Yesterday I picked up a stack of books I had ordered...usually these sit on a TBR pile somewhere for quite a while. They are books I think I just can't live without, but the ones I have checked out from the library seem to take priority and these new treasures often get moved to the bottom of the stack, or under the bed, or somewhere where I just don't see them for a long time. Last night I decided I would look through my new purchases, and even let myself read the first page of a few of them. This system worked well until I started reading Making Toast by Roger Rosenblatt. One page turned into two, and then 25 pages later, I forced myself to stop reading. This morning I continued reading and by noon, over my lunch break, I finished the entire book. I absolutely loved every word of this devastatingly sad memoir. Rosenblatt writes of his daughter Amy's unexpected death, collapsing on her treadmill while running, and the discovery of a heart condition that proved fatal. Amy left behind her husband, Harrison, and three young children. Her parents, also devastated by her death, move in with their son-in-law and grandchildren to assist with the tasks of daily life and child rearing. This new arrangement is not a short term fix, and Rosenblatt tells his granddaughter, Jessi, they are staying "forever" when she asks. Throughout this book bits of Amy's life are shared - small remembrances that help readers feel they know this woman who passed away before this book was written. Amy as a fast runner in elementary school. Amy as a doctor. Amy as a sister. As a mother singing songs to her children. And we come to know her children who enjoy their grandparents' presence, but who long for their mother.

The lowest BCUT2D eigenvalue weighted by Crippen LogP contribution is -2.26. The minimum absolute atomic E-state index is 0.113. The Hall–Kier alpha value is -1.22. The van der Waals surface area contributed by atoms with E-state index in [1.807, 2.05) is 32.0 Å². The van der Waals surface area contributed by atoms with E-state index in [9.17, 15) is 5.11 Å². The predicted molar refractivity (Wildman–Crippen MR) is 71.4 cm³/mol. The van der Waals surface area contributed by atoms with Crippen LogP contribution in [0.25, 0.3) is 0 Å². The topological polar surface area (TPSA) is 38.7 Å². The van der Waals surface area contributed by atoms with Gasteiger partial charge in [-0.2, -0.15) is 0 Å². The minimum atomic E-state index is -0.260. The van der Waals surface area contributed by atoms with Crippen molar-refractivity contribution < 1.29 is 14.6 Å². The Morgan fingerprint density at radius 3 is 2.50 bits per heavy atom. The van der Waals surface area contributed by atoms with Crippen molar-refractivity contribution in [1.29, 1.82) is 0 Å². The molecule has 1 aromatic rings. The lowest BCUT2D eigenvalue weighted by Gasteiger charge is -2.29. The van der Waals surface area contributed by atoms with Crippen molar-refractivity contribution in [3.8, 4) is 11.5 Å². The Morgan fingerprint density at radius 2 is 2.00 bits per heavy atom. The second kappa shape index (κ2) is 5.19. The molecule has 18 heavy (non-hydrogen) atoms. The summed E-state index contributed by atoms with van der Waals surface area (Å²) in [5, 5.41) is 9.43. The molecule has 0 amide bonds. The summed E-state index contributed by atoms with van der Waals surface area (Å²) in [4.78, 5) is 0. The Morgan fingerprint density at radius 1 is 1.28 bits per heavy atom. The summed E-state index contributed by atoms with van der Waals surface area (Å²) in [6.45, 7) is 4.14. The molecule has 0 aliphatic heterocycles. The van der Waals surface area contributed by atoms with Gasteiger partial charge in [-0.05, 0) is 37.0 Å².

Rosenblatt is careful to note the number of other people he knows who are suffering the loss of a child as well. There is some comfort in knowing other people understand this type of grief. I was not familiar with Rosenblatt as an author before, but I enjoyed his writing style immensely. My only wish is that this memoir did not end. I enjoyed hearing about Amy, her children and husband, and their extended family.